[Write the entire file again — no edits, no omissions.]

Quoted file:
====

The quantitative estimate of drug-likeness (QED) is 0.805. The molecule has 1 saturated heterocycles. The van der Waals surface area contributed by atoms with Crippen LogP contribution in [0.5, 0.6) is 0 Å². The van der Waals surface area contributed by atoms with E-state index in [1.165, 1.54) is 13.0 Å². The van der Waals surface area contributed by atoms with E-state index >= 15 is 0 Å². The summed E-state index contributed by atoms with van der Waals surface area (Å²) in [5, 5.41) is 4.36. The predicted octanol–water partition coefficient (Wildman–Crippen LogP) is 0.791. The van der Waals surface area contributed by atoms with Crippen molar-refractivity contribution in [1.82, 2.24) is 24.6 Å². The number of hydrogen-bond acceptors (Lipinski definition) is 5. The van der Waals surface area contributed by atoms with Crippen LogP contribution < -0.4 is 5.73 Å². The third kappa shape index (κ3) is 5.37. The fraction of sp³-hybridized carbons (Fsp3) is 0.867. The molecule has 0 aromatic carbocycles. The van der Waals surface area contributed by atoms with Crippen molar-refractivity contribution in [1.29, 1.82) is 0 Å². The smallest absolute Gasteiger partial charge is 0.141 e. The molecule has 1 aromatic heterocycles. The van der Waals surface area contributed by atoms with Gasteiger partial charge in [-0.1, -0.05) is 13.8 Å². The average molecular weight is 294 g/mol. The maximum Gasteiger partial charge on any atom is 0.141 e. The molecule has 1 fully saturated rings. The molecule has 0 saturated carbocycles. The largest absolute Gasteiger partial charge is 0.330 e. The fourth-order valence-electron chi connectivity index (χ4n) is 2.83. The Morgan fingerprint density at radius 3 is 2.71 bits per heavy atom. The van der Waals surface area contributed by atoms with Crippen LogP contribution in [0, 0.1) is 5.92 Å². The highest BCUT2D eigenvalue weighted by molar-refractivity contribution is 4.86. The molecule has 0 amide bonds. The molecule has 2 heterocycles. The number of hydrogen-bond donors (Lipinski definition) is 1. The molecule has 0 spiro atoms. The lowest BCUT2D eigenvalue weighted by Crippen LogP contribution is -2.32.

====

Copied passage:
The quantitative estimate of drug-likeness (QED) is 0.805. The molecule has 1 saturated heterocycles. The van der Waals surface area contributed by atoms with Crippen LogP contribution in [0.5, 0.6) is 0 Å². The van der Waals surface area contributed by atoms with E-state index in [1.165, 1.54) is 13.0 Å². The van der Waals surface area contributed by atoms with E-state index >= 15 is 0 Å². The summed E-state index contributed by atoms with van der Waals surface area (Å²) in [5, 5.41) is 4.36. The predicted octanol–water partition coefficient (Wildman–Crippen LogP) is 0.791. The van der Waals surface area contributed by atoms with Crippen molar-refractivity contribution in [1.82, 2.24) is 24.6 Å². The number of hydrogen-bond acceptors (Lipinski definition) is 5. The van der Waals surface area contributed by atoms with Crippen LogP contribution < -0.4 is 5.73 Å². The third kappa shape index (κ3) is 5.37. The fraction of sp³-hybridized carbons (Fsp3) is 0.867. The molecule has 0 aromatic carbocycles. The van der Waals surface area contributed by atoms with Crippen molar-refractivity contribution in [1.29, 1.82) is 0 Å². The smallest absolute Gasteiger partial charge is 0.141 e. The molecule has 1 aromatic heterocycles. The van der Waals surface area contributed by atoms with Gasteiger partial charge in [-0.1, -0.05) is 13.8 Å². The average molecular weight is 294 g/mol. The maximum Gasteiger partial charge on any atom is 0.141 e. The molecule has 1 fully saturated rings. The molecule has 0 saturated carbocycles. The largest absolute Gasteiger partial charge is 0.330 e. The fourth-order valence-electron chi connectivity index (χ4n) is 2.83. The Morgan fingerprint density at radius 3 is 2.71 bits per heavy atom. The van der Waals surface area contributed by atoms with Crippen LogP contribution in [0, 0.1) is 5.92 Å². The highest BCUT2D eigenvalue weighted by molar-refractivity contribution is 4.86. The molecule has 0 amide bonds. The molecule has 2 heterocycles. The number of hydrogen-bond donors (Lipinski definition) is 1. The molecule has 0 spiro atoms. The lowest BCUT2D eigenvalue weighted by Crippen LogP contribution is -2.32.